The Passenger

I manage to get a grasp on the door handle, timing my steps as I run along to keep pace with the car’s impatient crawl. I jerk the door open and toss my backpack to the floorboard. With a quick prayer, I leap into the front seat.

“Go Robbie, go!” Anna cheers me on, slapping the steering wheel and swerving as I get the door shut approximately two seconds before it would have been removed by a utility pole.

I throw my head back, heaving and thankful for the plush bench seats. Scalding heat blasts my face, as always, even though the knob is only slightly in the red.

Anna thumps the gas and the car swallows down some unleaded. She pats the dashboard of the old beast. She’s the only girl I know who can pull off sexy in a Ford LTD. And she’s not even trying.

My hands dig into the seat. I don’t speak until I feel the satisfying click of the seatbelt buckle. Click.

I check my phone.  “We’re not going to make it.”

Besides the cheering, Anna has yet to acknowledge me, even as I’ve already appreciated the dazzling tangle of her sandy blonde hair, how a frayed, thrift store t-shirt grips the chill bumps of her driving arm. My eyes haven’t yet sojourned to her legs, from fear of getting caught. Besides, I know that Anna’s legs are perfect. Curved, tan, and even a little nicked up around the calf.

She hits me with the aviators, flashes a world-healing smile. “You doubt me?”

My head shakes vigorously. “No, I just…”

The desperation reflected in her shades is appalling. I look away. At traffic, trees, the blur of the passing scenery. At anything so I won’t be gooey-eyed in love with a girl who is painstakingly gorgeous at 7:55 in the morning.

The light ahead flips green and Anna squeals, like she’s just earned bonus points in a game only she is playing. We tear off for the next block. Anna leans into the turn and the tires struggle to grip the road. She does all of this while cranking the tape player in to max volume so that a warbled David Bowie rattles my brain as he croons about Golden Years or Glory Days or whatever in the hell he’s trying to convey here.

Anna taps the wheel. Her smile falls. “As long as Josh has his shit together we’re fine.”

“Okay, because if I’m tardy anymore I’m going to get detention. If I get detention I get grounded so…aghhh.”

We barrel ahead, shot out of the cannon that’s attached to Anna’s Chuck Taylors. We miss the business end of a garbage truck by an antenna width as we haul ass down to the cul de sack. Anna shoulder leans into her door and the boat lurches, screaming around the circle and we blast back up the road. The garbage guys are amused.

Then boom. My hands find the dashboard. Unlike me, Josh gets a complete stop. He starts for my door but Anna waves him off, “Get in the back, no time.”

Josh rolls his eyes and does as he’s told. Before the back-door shuts were off and running.

Sounds of a struggle in the back. Anna eyes the rear-view and covers her mouth. I turn to find Josh’s New Balance sneakers caught in the drooping tapestry that is the roof of the Ford LTD.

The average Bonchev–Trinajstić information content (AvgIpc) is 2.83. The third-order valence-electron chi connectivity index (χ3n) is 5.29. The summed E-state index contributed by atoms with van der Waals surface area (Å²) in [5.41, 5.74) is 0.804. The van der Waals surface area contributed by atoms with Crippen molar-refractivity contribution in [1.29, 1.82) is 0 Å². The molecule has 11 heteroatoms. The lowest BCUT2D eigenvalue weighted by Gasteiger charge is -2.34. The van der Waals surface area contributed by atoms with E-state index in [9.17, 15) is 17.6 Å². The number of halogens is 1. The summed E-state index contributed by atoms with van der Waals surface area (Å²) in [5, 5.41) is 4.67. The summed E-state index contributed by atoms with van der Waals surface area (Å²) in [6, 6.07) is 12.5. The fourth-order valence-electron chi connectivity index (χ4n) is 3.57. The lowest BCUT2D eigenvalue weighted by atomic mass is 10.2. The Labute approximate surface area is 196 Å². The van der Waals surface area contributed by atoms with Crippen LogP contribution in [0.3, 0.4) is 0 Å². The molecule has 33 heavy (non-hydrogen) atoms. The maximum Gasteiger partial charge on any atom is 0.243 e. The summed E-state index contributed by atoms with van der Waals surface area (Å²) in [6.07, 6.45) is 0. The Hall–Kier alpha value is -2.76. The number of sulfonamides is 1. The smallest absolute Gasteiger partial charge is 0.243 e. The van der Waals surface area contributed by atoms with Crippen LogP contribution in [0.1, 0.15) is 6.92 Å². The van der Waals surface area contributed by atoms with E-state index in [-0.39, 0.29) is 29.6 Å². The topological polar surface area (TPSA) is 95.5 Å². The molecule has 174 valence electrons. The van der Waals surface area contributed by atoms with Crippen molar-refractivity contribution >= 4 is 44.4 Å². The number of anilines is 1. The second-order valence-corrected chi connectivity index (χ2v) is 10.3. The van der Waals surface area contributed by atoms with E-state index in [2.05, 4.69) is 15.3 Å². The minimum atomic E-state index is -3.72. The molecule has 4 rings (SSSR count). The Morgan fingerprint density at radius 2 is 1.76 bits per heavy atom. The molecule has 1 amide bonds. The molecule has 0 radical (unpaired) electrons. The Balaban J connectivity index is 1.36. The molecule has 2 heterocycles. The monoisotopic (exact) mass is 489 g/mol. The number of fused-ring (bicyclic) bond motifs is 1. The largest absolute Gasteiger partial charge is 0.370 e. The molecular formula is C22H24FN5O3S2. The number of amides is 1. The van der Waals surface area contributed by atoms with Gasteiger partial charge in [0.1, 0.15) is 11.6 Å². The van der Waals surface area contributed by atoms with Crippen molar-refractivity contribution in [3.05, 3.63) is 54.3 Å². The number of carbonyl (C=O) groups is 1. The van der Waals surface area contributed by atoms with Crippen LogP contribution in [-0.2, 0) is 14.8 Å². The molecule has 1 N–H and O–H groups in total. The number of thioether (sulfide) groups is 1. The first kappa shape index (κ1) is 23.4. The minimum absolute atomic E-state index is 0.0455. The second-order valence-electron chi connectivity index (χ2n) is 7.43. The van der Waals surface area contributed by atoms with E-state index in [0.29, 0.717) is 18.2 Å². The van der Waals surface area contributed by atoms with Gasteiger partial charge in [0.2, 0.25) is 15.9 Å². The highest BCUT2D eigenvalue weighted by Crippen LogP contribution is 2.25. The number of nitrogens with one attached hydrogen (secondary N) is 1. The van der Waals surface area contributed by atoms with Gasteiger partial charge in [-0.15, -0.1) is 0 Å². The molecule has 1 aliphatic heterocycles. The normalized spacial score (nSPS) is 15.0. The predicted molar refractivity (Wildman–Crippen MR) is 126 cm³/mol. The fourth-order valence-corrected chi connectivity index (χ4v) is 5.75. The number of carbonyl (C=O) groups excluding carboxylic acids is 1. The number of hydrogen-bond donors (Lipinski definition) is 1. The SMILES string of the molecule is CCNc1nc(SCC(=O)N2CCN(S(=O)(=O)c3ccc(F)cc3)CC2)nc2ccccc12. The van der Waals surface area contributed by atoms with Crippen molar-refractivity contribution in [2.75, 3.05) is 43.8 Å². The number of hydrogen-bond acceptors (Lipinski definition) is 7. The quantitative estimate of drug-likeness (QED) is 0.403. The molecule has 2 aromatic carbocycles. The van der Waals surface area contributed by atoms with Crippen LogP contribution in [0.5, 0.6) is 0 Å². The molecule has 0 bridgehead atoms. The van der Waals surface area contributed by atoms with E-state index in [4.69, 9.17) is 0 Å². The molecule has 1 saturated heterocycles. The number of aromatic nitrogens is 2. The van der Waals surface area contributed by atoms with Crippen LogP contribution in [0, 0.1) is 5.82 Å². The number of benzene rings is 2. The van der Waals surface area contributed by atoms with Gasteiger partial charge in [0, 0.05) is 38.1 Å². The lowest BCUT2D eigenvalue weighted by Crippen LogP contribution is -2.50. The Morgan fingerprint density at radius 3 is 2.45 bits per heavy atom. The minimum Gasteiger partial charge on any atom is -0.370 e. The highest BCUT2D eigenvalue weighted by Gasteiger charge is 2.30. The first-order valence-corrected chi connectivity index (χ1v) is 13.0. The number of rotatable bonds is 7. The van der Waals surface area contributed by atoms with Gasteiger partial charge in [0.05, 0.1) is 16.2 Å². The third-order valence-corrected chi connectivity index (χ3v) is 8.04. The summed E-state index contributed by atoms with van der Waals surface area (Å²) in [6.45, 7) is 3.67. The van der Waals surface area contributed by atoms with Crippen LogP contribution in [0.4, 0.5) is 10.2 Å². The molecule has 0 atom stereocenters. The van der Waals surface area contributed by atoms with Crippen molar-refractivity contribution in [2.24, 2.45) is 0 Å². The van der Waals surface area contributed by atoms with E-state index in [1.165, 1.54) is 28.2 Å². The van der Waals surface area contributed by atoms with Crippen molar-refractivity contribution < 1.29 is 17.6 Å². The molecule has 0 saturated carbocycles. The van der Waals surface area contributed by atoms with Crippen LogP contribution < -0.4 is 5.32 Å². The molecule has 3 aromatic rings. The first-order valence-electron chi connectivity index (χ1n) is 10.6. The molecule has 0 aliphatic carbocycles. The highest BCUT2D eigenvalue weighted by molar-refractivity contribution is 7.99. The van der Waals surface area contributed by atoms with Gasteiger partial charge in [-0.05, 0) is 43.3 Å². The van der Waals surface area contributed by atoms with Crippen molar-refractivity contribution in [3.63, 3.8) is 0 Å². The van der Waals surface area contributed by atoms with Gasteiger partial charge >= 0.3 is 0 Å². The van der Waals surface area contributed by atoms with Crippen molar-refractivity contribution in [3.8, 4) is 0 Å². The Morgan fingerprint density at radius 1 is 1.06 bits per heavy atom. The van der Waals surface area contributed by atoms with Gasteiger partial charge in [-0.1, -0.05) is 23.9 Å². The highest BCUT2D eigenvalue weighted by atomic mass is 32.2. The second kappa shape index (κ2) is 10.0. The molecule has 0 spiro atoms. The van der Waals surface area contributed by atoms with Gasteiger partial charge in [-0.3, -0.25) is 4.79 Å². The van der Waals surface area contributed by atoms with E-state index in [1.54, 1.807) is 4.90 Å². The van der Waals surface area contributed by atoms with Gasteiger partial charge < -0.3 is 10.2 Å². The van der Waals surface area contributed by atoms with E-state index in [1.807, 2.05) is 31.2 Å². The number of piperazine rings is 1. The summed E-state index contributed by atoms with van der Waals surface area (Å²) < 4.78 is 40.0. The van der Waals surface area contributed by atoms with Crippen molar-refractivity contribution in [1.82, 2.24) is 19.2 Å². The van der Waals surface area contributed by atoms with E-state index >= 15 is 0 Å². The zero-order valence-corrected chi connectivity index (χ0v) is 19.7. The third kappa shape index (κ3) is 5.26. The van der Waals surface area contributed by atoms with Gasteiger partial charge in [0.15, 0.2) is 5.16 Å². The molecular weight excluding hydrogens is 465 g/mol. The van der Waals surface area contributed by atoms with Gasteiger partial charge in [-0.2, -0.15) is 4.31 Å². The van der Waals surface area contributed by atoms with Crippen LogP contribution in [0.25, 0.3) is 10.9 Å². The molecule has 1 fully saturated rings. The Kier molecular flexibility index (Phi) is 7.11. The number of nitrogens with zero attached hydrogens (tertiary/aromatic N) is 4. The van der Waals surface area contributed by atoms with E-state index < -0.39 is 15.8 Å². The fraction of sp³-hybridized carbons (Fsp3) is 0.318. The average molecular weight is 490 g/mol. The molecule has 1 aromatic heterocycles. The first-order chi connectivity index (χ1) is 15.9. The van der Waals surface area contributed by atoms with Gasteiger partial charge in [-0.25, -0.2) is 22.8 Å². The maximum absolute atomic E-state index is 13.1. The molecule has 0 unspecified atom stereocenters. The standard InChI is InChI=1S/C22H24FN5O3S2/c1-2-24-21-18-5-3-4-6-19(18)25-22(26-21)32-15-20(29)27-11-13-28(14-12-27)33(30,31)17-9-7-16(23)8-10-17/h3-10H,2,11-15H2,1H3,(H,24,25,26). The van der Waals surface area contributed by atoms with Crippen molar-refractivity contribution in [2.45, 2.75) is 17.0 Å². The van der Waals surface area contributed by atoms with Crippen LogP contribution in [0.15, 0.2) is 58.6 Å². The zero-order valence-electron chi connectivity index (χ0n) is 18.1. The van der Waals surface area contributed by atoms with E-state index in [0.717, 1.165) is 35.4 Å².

“What the hell?”

When Josh has his feet out of the roof he leans up, his head between ours, close to Anna’s cheek. “We’re not going to make it.”

Anna swats him away. She shakes her head. I can always tell when they’re fighting by the way she grips the wheel. Both hands, two and ten, a different girl than the one who picked me up.

The song fades out, giving way to a hiss until a blast of something seriously eighties makes me flinch. I know I’ve heard this mix before—Anna only has four or five tapes in the glove box that she found in her basement, mostly her parents’ mixtapes they made for each other in high school—but the recording levels never match so that one song sounds like it was recorded underwater and the next like its being fired into your head from a cannon.

Anna turns to me. “Time.”

I check my phone. “8:02”

Anna grins as we approach a string of brake lights. She guns the car towards a line of traffic. Josh cursing in the back. There’s no way, but then, just as the light goes green, she weaves into the left lane, fires the engine to the brink of explosion and then back over to the right where we screech into the parking lot. I’m sure her grandfather never drove his car this way.

No one sees Anna’s stuntman/getaway driving maneuvers because everyone is either in the school, or nearly in the school. We have exactly two minutes to get in the door. The sprint is on.

Anna and Josh in front, me in the back. My bookbag pounds my lower back until I swing it sideways. I don’t look at Anna as she runs. Nope, not me. Not the curve of her back or the way her wavy hair bounces all over the place but still stays impossibly tied up in the back. I’d be a real creep to watch her waist, or lower, down to how her perfect thighs curve back in at her shorts. Nuh-uh.

Anna’s mother is Israeli, I think. Not that it matters, whatever Anna genetic makeup it’s like a gift from God. It’s so perfect, so utterly lovely that I have count down and spread out my gawking.

We bust through the doors, to the lobby, I’m reminded that Anna is also one other thing.

“Hey,” Josh says to her, his voice taking on a charm mine will never have. Anna shakes her head, her glasses off and her hazel eyes softening. Josh does that goofy smile thing and Anna melts into him, craning upwards so that her jaw and neck stretches tight. They kiss, quickly and discreetly, but meaningfully. Then it’s over. they look at me and smile—their little pet. Then they split apart and go their own ways.

Yep. She’s taken.





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